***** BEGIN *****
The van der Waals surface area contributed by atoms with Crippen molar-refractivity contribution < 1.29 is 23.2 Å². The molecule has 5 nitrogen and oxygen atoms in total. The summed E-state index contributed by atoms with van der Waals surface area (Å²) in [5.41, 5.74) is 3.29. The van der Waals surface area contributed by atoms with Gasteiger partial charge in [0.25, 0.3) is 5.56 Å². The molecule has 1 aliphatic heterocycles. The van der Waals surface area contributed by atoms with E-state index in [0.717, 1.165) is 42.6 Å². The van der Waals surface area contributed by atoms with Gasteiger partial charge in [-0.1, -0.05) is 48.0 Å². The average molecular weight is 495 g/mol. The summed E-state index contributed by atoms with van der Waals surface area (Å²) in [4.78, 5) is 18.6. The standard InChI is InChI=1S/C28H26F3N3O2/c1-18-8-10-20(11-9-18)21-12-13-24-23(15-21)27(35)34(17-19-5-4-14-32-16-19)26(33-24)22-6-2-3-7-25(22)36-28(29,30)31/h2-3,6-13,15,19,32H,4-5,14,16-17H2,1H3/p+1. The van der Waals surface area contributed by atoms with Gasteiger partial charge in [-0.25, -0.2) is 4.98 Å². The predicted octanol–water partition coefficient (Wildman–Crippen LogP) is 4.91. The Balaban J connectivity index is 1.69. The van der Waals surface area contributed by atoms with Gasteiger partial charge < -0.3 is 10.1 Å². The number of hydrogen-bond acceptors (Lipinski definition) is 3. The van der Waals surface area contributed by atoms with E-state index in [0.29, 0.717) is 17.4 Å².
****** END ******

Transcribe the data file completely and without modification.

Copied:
The van der Waals surface area contributed by atoms with Crippen molar-refractivity contribution < 1.29 is 23.2 Å². The molecule has 5 nitrogen and oxygen atoms in total. The summed E-state index contributed by atoms with van der Waals surface area (Å²) in [5.41, 5.74) is 3.29. The van der Waals surface area contributed by atoms with Gasteiger partial charge in [0.25, 0.3) is 5.56 Å². The molecule has 1 aliphatic heterocycles. The van der Waals surface area contributed by atoms with E-state index in [0.717, 1.165) is 42.6 Å². The van der Waals surface area contributed by atoms with Gasteiger partial charge in [-0.1, -0.05) is 48.0 Å². The average molecular weight is 495 g/mol. The summed E-state index contributed by atoms with van der Waals surface area (Å²) in [4.78, 5) is 18.6. The standard InChI is InChI=1S/C28H26F3N3O2/c1-18-8-10-20(11-9-18)21-12-13-24-23(15-21)27(35)34(17-19-5-4-14-32-16-19)26(33-24)22-6-2-3-7-25(22)36-28(29,30)31/h2-3,6-13,15,19,32H,4-5,14,16-17H2,1H3/p+1. The van der Waals surface area contributed by atoms with Gasteiger partial charge in [-0.25, -0.2) is 4.98 Å². The predicted octanol–water partition coefficient (Wildman–Crippen LogP) is 4.91. The Balaban J connectivity index is 1.69. The van der Waals surface area contributed by atoms with Gasteiger partial charge < -0.3 is 10.1 Å². The number of hydrogen-bond acceptors (Lipinski definition) is 3. The van der Waals surface area contributed by atoms with E-state index in [0.29, 0.717) is 17.4 Å².